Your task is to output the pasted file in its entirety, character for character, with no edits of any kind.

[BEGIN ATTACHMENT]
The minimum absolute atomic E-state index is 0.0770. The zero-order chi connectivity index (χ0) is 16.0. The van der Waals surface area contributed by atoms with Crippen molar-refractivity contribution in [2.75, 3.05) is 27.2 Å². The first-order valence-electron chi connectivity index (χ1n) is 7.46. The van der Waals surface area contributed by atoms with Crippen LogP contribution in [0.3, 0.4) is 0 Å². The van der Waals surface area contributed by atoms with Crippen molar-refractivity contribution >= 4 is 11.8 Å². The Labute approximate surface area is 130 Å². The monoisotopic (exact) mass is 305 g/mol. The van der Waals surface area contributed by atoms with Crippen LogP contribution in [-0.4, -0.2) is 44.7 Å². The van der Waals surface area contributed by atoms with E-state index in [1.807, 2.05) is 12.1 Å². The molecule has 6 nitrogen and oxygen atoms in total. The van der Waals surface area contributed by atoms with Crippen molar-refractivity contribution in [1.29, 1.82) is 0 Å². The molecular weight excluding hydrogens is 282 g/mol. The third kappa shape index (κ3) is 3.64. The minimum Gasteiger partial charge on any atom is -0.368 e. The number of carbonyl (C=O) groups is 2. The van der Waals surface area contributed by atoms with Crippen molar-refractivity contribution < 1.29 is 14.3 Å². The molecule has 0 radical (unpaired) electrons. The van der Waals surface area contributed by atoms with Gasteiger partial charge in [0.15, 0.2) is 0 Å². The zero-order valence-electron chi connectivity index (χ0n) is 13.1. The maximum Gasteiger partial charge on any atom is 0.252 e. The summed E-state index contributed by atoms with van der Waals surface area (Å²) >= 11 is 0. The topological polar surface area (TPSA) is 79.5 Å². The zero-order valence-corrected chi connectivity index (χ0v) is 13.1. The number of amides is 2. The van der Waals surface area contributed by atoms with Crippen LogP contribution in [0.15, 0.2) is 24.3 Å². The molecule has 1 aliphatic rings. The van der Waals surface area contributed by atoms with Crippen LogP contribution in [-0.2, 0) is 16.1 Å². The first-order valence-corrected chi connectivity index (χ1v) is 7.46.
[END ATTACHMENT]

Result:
The minimum absolute atomic E-state index is 0.0770. The zero-order chi connectivity index (χ0) is 16.0. The van der Waals surface area contributed by atoms with Crippen molar-refractivity contribution in [2.75, 3.05) is 27.2 Å². The first-order valence-electron chi connectivity index (χ1n) is 7.46. The van der Waals surface area contributed by atoms with Crippen LogP contribution in [0.3, 0.4) is 0 Å². The van der Waals surface area contributed by atoms with Crippen molar-refractivity contribution >= 4 is 11.8 Å². The Labute approximate surface area is 130 Å². The monoisotopic (exact) mass is 305 g/mol. The van der Waals surface area contributed by atoms with Crippen LogP contribution in [-0.4, -0.2) is 44.7 Å². The van der Waals surface area contributed by atoms with E-state index in [1.807, 2.05) is 12.1 Å². The molecule has 6 nitrogen and oxygen atoms in total. The van der Waals surface area contributed by atoms with Crippen molar-refractivity contribution in [1.29, 1.82) is 0 Å². The molecular weight excluding hydrogens is 282 g/mol. The third kappa shape index (κ3) is 3.64. The minimum Gasteiger partial charge on any atom is -0.368 e. The number of carbonyl (C=O) groups is 2. The van der Waals surface area contributed by atoms with Crippen molar-refractivity contribution < 1.29 is 14.3 Å². The molecule has 0 radical (unpaired) electrons. The van der Waals surface area contributed by atoms with Gasteiger partial charge in [0.15, 0.2) is 0 Å². The zero-order valence-electron chi connectivity index (χ0n) is 13.1. The maximum Gasteiger partial charge on any atom is 0.252 e. The summed E-state index contributed by atoms with van der Waals surface area (Å²) >= 11 is 0. The topological polar surface area (TPSA) is 79.5 Å². The zero-order valence-corrected chi connectivity index (χ0v) is 13.1. The number of amides is 2. The van der Waals surface area contributed by atoms with Crippen LogP contribution in [0.15, 0.2) is 24.3 Å². The molecule has 1 aliphatic rings. The van der Waals surface area contributed by atoms with Crippen LogP contribution in [-0.2, 0) is 16.1 Å². The first-order valence-corrected chi connectivity index (χ1v) is 7.46.